Women's Health recently posted the Women's Health Perfect Body Diet, and the plan included taking daily doses of Glucomannan. Glucawhat? you say?
"Glucomannan is a gentle and effective natural fiber that promotes healthy colon function. Derived from the konjac root, glucomannan is a water-soluble dietary fiber considered to be a "bulk-forming laxative." This means it may help you produce stools that are easier to pass, with less straining on your system.
Glucomannan may also promote healthier cholesterol and support healthy blood sugar levels."
This came directly from Vitacost.com where I purchased my bottle, but actually surprised me a bit 'cause WH didn't tell me this was a laxative! They told me that this root was a natural fiber that would expand in my stomach, and help me feel more full, thus...making me eat less over time.
After trying out this "magic pill" I would agree with both Vitacost and WH, the pill does provide laxative like effects (who am I kidding, it makes you poo) but it also does fill up your stomach and make you feel more full. Read more below about what WH had to say about this magic pill...
"Your Secret Weapon Sprinkle this super-fiber on your food and feel stuffed on fewer calories When you're trying to trim down, soluble fiber is your BFF--it expands in your digestive tract, making you feel fuller and warding off snack attacks. But a girl can down only so many bowls of All-Bran before she feels so gassy and bloated she's afraid to leave the bathroom. There is one kind of soluble fiber, however, that works without the nasty side effects. Glucomannan, which comes from an Asian plant known as the konjac, or elephant yam, is nature's get-skinny sponge. Able to expand up to 50 times its own water weight, it's one of the world's most effective fibers, so you can cut down on calories without even trying.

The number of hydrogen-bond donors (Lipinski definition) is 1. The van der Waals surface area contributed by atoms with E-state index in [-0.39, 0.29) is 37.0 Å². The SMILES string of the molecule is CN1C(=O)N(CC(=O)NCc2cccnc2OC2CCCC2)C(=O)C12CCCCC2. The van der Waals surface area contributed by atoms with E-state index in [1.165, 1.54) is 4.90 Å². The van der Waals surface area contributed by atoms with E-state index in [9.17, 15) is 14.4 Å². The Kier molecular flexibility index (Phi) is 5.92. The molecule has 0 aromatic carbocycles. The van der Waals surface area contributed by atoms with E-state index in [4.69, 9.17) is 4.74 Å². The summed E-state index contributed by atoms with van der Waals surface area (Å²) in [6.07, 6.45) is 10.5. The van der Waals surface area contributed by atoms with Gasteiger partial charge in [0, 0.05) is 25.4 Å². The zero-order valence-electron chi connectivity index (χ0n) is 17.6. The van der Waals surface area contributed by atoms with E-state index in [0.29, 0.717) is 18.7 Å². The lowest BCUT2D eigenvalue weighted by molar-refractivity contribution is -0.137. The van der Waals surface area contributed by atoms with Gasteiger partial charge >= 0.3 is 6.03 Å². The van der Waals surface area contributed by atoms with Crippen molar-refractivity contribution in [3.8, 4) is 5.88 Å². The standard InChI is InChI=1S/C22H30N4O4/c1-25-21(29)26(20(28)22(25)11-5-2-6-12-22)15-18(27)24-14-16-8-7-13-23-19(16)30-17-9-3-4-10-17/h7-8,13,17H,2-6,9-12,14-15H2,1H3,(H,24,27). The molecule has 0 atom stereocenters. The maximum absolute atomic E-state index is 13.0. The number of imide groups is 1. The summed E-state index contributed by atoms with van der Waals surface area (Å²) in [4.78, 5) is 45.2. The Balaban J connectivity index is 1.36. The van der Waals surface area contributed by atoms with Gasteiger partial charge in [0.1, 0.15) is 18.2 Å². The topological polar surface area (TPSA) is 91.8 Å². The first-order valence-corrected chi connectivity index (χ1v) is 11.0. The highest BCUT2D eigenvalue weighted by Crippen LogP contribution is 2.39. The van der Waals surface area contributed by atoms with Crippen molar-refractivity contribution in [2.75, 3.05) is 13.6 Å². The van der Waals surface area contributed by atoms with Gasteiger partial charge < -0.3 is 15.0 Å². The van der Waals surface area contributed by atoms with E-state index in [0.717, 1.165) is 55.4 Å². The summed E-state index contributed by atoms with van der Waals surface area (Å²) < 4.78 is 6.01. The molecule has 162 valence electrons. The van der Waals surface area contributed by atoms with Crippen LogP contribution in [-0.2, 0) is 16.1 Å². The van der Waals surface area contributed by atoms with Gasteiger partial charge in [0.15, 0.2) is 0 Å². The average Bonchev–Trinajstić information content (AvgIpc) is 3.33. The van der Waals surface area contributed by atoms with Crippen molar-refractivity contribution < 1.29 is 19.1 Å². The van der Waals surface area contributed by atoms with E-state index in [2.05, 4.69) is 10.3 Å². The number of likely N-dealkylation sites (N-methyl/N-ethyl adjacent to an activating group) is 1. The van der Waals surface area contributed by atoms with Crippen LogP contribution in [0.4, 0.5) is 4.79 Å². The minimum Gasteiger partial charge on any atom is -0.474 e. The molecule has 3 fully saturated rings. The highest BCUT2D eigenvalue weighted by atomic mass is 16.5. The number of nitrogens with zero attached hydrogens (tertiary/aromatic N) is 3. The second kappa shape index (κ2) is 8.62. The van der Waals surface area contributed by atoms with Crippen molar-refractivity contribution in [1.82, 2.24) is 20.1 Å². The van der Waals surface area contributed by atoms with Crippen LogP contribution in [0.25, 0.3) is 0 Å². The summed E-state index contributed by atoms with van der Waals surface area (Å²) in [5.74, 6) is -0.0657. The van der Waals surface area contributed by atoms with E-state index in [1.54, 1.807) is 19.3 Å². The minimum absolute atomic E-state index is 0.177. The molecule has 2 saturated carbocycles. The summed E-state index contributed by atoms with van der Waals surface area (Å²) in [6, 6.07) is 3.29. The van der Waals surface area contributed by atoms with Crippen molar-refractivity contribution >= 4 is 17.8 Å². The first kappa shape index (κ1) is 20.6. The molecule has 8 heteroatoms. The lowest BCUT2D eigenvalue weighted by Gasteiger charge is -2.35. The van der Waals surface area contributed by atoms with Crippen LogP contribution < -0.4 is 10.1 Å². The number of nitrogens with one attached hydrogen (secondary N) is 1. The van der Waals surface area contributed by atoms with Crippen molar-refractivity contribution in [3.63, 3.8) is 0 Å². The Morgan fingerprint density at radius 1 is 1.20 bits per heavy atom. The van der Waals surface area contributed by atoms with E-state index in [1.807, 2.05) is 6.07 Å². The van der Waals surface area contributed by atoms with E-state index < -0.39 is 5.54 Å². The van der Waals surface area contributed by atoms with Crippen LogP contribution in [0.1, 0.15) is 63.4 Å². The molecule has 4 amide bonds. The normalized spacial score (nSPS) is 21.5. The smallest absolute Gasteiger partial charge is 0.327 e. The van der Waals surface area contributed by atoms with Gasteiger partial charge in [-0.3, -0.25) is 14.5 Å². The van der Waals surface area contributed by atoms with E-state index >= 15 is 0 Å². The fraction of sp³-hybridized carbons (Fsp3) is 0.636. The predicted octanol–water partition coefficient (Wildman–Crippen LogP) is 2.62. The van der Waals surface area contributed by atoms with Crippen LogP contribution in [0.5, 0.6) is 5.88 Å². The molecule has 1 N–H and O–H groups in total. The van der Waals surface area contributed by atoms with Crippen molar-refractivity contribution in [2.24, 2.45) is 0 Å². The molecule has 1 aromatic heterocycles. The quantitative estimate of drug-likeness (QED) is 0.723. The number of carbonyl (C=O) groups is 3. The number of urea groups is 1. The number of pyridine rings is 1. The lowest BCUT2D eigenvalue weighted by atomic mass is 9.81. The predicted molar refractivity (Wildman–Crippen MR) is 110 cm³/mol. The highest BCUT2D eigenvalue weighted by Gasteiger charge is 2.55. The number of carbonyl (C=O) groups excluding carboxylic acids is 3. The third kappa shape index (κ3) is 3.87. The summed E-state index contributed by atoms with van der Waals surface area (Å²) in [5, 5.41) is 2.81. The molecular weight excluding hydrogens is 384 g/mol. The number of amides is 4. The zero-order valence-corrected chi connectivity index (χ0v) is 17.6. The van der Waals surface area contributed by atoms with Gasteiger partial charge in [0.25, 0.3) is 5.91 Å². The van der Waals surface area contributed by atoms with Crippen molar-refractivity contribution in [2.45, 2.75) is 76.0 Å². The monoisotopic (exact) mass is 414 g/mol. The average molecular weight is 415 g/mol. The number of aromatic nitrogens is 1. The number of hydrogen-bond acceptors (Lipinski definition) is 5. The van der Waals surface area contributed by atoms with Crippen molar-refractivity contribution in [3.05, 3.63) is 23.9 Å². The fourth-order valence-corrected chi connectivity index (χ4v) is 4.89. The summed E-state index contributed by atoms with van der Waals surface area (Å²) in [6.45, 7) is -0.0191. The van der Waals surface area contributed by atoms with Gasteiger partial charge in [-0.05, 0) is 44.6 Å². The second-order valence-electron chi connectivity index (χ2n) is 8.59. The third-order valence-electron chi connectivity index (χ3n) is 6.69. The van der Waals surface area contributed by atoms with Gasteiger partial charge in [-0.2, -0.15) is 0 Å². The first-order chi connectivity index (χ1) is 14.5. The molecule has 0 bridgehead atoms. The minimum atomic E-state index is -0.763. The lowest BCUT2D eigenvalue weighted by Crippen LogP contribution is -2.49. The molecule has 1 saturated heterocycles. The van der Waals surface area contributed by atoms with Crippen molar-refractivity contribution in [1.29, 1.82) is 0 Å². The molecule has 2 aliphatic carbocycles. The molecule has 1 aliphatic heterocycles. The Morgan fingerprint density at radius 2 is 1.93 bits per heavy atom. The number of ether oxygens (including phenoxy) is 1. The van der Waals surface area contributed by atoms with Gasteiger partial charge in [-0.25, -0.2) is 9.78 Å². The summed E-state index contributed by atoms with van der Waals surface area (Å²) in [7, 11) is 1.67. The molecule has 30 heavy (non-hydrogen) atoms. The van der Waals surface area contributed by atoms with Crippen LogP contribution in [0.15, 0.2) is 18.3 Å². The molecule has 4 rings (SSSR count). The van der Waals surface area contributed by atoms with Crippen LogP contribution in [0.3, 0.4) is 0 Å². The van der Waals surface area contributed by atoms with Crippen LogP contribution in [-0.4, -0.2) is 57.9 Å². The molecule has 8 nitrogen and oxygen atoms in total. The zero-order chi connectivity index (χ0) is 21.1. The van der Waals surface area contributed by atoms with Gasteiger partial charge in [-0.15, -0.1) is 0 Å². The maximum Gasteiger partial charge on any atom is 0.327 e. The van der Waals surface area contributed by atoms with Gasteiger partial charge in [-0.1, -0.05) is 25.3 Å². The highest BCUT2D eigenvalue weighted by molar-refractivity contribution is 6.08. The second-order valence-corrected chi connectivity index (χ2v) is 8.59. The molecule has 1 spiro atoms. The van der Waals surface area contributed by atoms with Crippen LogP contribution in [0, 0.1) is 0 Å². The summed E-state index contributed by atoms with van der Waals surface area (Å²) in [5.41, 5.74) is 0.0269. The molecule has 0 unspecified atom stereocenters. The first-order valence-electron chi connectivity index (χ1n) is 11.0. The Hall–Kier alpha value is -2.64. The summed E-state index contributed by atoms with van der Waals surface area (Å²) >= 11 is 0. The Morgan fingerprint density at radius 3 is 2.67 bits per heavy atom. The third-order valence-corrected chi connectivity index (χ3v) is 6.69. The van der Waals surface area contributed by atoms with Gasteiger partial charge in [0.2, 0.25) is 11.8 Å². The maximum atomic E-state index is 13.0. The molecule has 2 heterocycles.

Researchers at Chicago Rush University College of Nursing reviewed 12 clinical trials to determine the benefits of glucomannan and found that it promotes weight loss and satiety. Glucomannan is also flavorless, so you can add it in powder form to just about anything, from smoothies to frozen entrées to sauces. Mix it in thoroughly (otherwise you might get unappetizing clumps that can stick in your throat) and wait 2 to 3 minutes for it to soak up whatever sauce, broth, dressing, or other liquid is on your plate. It will thicken your food and fill up your stomach, sending satiety signals to your brain. Because of that, you'll want to wash it down with plenty of water, so drink at least 8 ounces of H2O with every meal or snack.
In addition to cutting calories, both meal plans include 6 grams of glucomannan a day. It generally comes in capsules, so break them open and mix the powder directly into your food. (Our fave: NSI Glucomannan, $10 for 180 2 g capsules, vitacost.com)"
After using this on several occasions (I have yet to be a continuous follower of the powdery pill...so bad at taking things regularly) I must say that the 6 grams a day is definitely the most you should take, each pill (if you purchase the recommended bottle) is 2g, and when I take this it totally makes me feel full!
I usually mix it into my yogurt at breakfast, or into soups or really whatever you want. You just open up the little pill and oila! instant fullness. Be careful though, it can get clumpy and gross if not stirred enough, or if you try and put it into something small. I am going to try and use this more frequently and I will report back on my findings.
NOTE: I usually don't promote taking any pill for weight loss (thank god I listened to my bowels when everyone was screaming alli alli alli....I know I would have slipped up with some grease and had 'oily stools' or whatever it warned against) or really pills and medicine in general (yet I am the ultimate hypochondriac, go figure ) but as this is a natural supplement (from the elephant yam) I don't have a problem using it. However please note that:
Pregnant or lactating women, diabetics, hypoglycemics, and people with known medical conditions and/or taking drugs should consult with a licensed physician and/or pharmacist prior to taking dietary supplements.
These statements have not been evaluated by the FDA. These products are not intended to diagnose, treat, cure, or prevent any disease.